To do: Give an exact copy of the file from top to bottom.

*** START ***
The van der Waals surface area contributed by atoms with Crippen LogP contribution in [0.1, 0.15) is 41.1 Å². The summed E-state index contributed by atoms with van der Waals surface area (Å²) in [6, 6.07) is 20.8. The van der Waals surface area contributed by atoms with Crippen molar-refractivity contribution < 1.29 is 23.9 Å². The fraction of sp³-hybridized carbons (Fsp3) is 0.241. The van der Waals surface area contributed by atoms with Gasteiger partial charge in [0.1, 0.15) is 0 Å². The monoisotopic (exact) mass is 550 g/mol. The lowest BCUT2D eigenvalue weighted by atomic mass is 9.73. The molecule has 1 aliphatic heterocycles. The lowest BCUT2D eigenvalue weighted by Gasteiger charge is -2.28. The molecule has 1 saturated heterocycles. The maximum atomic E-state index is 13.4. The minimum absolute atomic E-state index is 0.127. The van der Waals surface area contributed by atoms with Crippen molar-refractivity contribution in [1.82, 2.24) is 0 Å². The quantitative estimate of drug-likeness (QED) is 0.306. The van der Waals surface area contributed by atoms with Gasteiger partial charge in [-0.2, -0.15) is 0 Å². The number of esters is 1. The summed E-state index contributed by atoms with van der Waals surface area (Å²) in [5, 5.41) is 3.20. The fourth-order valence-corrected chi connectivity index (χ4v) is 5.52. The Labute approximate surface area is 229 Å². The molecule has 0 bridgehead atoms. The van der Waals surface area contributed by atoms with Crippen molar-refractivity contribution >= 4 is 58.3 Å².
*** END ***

The van der Waals surface area contributed by atoms with Crippen LogP contribution in [0.1, 0.15) is 41.1 Å². The summed E-state index contributed by atoms with van der Waals surface area (Å²) in [6, 6.07) is 20.8. The van der Waals surface area contributed by atoms with Crippen molar-refractivity contribution < 1.29 is 23.9 Å². The fraction of sp³-hybridized carbons (Fsp3) is 0.241. The van der Waals surface area contributed by atoms with Gasteiger partial charge in [0.1, 0.15) is 0 Å². The monoisotopic (exact) mass is 550 g/mol. The lowest BCUT2D eigenvalue weighted by atomic mass is 9.73. The molecule has 1 aliphatic heterocycles. The lowest BCUT2D eigenvalue weighted by Gasteiger charge is -2.28. The molecule has 1 saturated heterocycles. The maximum atomic E-state index is 13.4. The minimum absolute atomic E-state index is 0.127. The van der Waals surface area contributed by atoms with Crippen molar-refractivity contribution in [1.82, 2.24) is 0 Å². The quantitative estimate of drug-likeness (QED) is 0.306. The van der Waals surface area contributed by atoms with Gasteiger partial charge in [-0.2, -0.15) is 0 Å². The number of esters is 1. The summed E-state index contributed by atoms with van der Waals surface area (Å²) in [5, 5.41) is 3.20. The fourth-order valence-corrected chi connectivity index (χ4v) is 5.52. The Labute approximate surface area is 229 Å². The molecule has 0 bridgehead atoms. The van der Waals surface area contributed by atoms with Crippen molar-refractivity contribution >= 4 is 58.3 Å².